The Micra transcatheter pacing system (TPS) has been successfully implanted in 99.2% of patients. The device by Medtronic also met its safety and effectiveness endpoints. The data, from the Medtronic Micra TPS Global Clinical Trial, were presented at a late-breaking Special Report session at the 2015 American Heart Associacion (AHA) Scientific Sessions. The data was also published in the New England Journal of Medicine.
“We are extremely pleased with the remarkably successful implant rates and safety profile of the Micra pacemaker, including the absence of device dislodgments. We are especially confident in these results because the trial included patients with serious comorbidities from 19 countries on five continents around the world,” said Dwight Reynolds, trial principal investigator and regent’s professor and chief of the Cardiovascular Section at the University of Oklahoma Health Sciences Center. “The Micra TPS not only met its trial endpoints, but also provided a significant reduction in healthcare utilisation due to fewer major complications compared to conventional pacing systems, which is particularly important in an era of value-based healthcare.”
In the Micra trial, 96% of patients (700 of 725; six-month Kaplan-Meier estimate) experienced no major complications, which is significantly fewer – 51% fewer – major complications than seen in patients with conventional pacing systems (hazard ratio: 0.49; 95% CI, 0.33 to 0.75; P=0.001). Major complications included cardiac injuries (1.6%), complications at the groin site (0.7%) and pacing issues (0.3%). Notably, there were no dislodgments, no systemic infections, and very few (0.4%) system revisions (meaning extraction, repositioning or replacement). These low complication rates were achieved despite the inclusion of high-risk patients worldwide, including patients with chronic obstructive pulmonary disease (COPD).
The presentation included a comparison of Micra TPS safety performance to a pre-defined, historical control group consisting of more than 2,500 patients from six studies of commercially available, conventional pacing systems. Compared to patients with conventional systems, the patients in the Micra trial were older and had more comorbidities, yet had fewer major complications.
Almost all patients in the trial, 98.3% (292 of 297), had low and stable pacing thresholds at six months, yielding projected average longevity for the device of more than 12 years (300 patients at six months).
In addition, the low major complication rates experienced by Micra patients resulted in significant reductions in healthcare utilisation compared to conventional pacing systems: Micra patients had 54% fewer hospitalizations (p=0.011) and 87% fewer system revisions (p<0.001) than observed in the historical control group.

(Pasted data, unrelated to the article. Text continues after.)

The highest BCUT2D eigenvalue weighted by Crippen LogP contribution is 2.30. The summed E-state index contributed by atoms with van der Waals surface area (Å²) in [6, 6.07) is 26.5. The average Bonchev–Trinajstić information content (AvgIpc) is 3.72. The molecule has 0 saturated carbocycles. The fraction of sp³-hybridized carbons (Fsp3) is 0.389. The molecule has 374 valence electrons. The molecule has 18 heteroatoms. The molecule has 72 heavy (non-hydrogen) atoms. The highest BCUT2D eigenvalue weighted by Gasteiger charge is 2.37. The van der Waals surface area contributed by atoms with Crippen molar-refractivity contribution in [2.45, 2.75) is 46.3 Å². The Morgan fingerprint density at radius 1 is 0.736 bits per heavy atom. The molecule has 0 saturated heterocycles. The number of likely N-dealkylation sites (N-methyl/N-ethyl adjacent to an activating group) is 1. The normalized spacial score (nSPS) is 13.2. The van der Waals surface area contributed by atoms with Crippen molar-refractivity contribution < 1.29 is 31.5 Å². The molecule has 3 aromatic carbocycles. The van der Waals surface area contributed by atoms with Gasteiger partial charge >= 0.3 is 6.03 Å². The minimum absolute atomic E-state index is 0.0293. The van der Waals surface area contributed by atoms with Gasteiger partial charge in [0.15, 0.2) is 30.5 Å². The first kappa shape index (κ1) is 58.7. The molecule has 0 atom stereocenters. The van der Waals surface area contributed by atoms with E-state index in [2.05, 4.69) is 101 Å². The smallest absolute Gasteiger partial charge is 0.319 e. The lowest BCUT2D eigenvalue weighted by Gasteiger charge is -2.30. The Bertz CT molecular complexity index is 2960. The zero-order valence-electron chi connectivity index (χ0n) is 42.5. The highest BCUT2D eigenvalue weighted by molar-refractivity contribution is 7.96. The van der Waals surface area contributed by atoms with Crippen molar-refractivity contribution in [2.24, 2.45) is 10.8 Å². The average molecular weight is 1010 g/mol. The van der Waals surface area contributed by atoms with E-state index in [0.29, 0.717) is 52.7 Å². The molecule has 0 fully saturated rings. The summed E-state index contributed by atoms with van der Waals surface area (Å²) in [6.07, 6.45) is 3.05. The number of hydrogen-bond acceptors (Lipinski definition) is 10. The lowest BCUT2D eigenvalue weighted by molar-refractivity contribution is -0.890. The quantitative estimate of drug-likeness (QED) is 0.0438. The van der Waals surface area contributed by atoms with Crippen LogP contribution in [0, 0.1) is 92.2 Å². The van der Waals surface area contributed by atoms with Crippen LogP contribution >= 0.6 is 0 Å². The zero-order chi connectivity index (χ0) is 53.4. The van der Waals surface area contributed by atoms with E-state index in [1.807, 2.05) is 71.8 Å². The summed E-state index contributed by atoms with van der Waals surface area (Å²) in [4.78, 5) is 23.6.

At less than one-tenth the size of traditional pacemakers, the Micra TPS is the world’s smallest pacemaker. According to Medtronic, it is cosmetically invisible and small enough to be delivered with minimally invasive techniques through a catheter, and implanted directly into the heart.
Comparable in size to a large vitamin, the Micra TPS does not require the use of wires, known as “leads,” to deliver pacing therapy; rather, its flexible tines are designed to attach to the interior of the right ventricle. The tines can be disengaged during the implant process without causing trauma to the cardiac tissue, allowing the device to be repositioned during implant and retrieved if needed. Micra TPS also is the first transcatheter pacing system to be awarded CE mark for 1.5T and 3T full body MRI scanning, providing patients with access to the most advanced imaging diagnostic procedures.
In the United States, the Micra TPS is an investigational device and not yet approved for commercial use. The device was awarded CE mark in April 2015 based on earlier data from the Medtronic Micra TPS Global Clinical Trial.
The trial enrolled 744 patients; it is ongoing and will continue to evaluate the safety and efficacy of the device through a single-arm, multi-center study at 56 centres in 19 countries. Primary endpoints of the trial were freedom from device-related or procedure-related major complications with target performance of >90% (lower CI >83%) at six months, and low and stable pacing thresholds as demonstrated by <= 2V and no increase of >1.5V (relative to implant) and target performance of >89% (lower CI >80%) in the first 300 patients at six months.